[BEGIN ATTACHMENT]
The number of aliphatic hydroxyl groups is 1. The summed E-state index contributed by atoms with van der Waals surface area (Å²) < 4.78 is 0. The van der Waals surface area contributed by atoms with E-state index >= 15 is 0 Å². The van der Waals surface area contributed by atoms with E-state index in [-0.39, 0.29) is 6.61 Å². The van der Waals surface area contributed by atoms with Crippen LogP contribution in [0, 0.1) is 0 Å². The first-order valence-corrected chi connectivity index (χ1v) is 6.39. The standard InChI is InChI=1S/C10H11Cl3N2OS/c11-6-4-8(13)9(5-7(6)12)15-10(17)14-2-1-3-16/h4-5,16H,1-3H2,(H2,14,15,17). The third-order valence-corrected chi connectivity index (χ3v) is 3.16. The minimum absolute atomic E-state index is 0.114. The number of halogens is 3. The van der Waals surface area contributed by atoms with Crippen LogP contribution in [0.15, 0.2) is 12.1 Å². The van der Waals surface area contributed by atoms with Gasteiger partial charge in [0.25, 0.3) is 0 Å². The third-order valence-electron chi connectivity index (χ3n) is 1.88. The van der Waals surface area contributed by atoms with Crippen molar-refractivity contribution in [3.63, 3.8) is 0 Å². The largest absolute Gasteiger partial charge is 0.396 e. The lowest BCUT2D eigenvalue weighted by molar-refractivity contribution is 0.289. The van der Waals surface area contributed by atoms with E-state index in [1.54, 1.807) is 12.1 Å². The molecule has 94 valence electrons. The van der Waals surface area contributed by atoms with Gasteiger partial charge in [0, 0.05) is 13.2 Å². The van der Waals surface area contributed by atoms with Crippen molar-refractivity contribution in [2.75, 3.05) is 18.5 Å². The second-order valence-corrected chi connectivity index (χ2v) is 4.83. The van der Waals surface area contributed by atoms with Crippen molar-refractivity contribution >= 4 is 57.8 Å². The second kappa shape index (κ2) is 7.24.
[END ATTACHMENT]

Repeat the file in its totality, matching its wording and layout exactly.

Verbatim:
The number of aliphatic hydroxyl groups is 1. The summed E-state index contributed by atoms with van der Waals surface area (Å²) < 4.78 is 0. The van der Waals surface area contributed by atoms with E-state index >= 15 is 0 Å². The van der Waals surface area contributed by atoms with E-state index in [-0.39, 0.29) is 6.61 Å². The van der Waals surface area contributed by atoms with Crippen LogP contribution in [0, 0.1) is 0 Å². The first-order valence-corrected chi connectivity index (χ1v) is 6.39. The standard InChI is InChI=1S/C10H11Cl3N2OS/c11-6-4-8(13)9(5-7(6)12)15-10(17)14-2-1-3-16/h4-5,16H,1-3H2,(H2,14,15,17). The third-order valence-corrected chi connectivity index (χ3v) is 3.16. The minimum absolute atomic E-state index is 0.114. The number of halogens is 3. The van der Waals surface area contributed by atoms with Crippen LogP contribution in [0.15, 0.2) is 12.1 Å². The van der Waals surface area contributed by atoms with Gasteiger partial charge in [0.25, 0.3) is 0 Å². The third-order valence-electron chi connectivity index (χ3n) is 1.88. The van der Waals surface area contributed by atoms with Crippen molar-refractivity contribution in [3.63, 3.8) is 0 Å². The largest absolute Gasteiger partial charge is 0.396 e. The lowest BCUT2D eigenvalue weighted by molar-refractivity contribution is 0.289. The van der Waals surface area contributed by atoms with E-state index in [1.54, 1.807) is 12.1 Å². The molecule has 94 valence electrons. The van der Waals surface area contributed by atoms with Gasteiger partial charge in [0, 0.05) is 13.2 Å². The van der Waals surface area contributed by atoms with Crippen molar-refractivity contribution in [2.75, 3.05) is 18.5 Å². The second-order valence-corrected chi connectivity index (χ2v) is 4.83. The van der Waals surface area contributed by atoms with Crippen molar-refractivity contribution >= 4 is 57.8 Å². The second kappa shape index (κ2) is 7.24.